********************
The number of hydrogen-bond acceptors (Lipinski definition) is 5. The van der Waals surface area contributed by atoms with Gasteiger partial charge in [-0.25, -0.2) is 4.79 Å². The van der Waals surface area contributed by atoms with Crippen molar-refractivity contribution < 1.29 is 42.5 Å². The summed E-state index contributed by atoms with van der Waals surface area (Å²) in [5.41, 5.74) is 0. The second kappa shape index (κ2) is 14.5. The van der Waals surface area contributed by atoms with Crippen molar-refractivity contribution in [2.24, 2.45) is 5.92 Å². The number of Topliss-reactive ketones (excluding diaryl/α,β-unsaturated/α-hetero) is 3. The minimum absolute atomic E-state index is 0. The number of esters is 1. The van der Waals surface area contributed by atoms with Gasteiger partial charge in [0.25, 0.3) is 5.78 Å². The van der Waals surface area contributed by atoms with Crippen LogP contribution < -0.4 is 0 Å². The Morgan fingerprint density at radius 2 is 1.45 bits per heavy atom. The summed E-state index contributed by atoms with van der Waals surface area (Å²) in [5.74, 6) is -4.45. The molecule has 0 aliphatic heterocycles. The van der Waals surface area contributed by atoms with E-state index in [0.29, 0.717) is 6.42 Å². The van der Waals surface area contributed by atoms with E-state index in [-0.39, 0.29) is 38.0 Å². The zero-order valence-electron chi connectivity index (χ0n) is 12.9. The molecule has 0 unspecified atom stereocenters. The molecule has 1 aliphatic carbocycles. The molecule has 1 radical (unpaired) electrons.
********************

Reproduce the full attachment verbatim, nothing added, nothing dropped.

The number of hydrogen-bond acceptors (Lipinski definition) is 5. The van der Waals surface area contributed by atoms with Gasteiger partial charge in [-0.25, -0.2) is 4.79 Å². The van der Waals surface area contributed by atoms with Crippen molar-refractivity contribution < 1.29 is 42.5 Å². The summed E-state index contributed by atoms with van der Waals surface area (Å²) in [5.41, 5.74) is 0. The second kappa shape index (κ2) is 14.5. The van der Waals surface area contributed by atoms with Crippen molar-refractivity contribution in [2.24, 2.45) is 5.92 Å². The number of Topliss-reactive ketones (excluding diaryl/α,β-unsaturated/α-hetero) is 3. The minimum absolute atomic E-state index is 0. The number of esters is 1. The van der Waals surface area contributed by atoms with Gasteiger partial charge in [0.25, 0.3) is 5.78 Å². The van der Waals surface area contributed by atoms with Crippen LogP contribution < -0.4 is 0 Å². The Morgan fingerprint density at radius 2 is 1.45 bits per heavy atom. The summed E-state index contributed by atoms with van der Waals surface area (Å²) in [5.74, 6) is -4.45. The molecule has 0 aliphatic heterocycles. The van der Waals surface area contributed by atoms with E-state index in [0.29, 0.717) is 6.42 Å². The van der Waals surface area contributed by atoms with E-state index in [-0.39, 0.29) is 38.0 Å². The zero-order valence-electron chi connectivity index (χ0n) is 12.9. The molecule has 0 unspecified atom stereocenters. The molecule has 1 aliphatic carbocycles. The molecule has 1 radical (unpaired) electrons.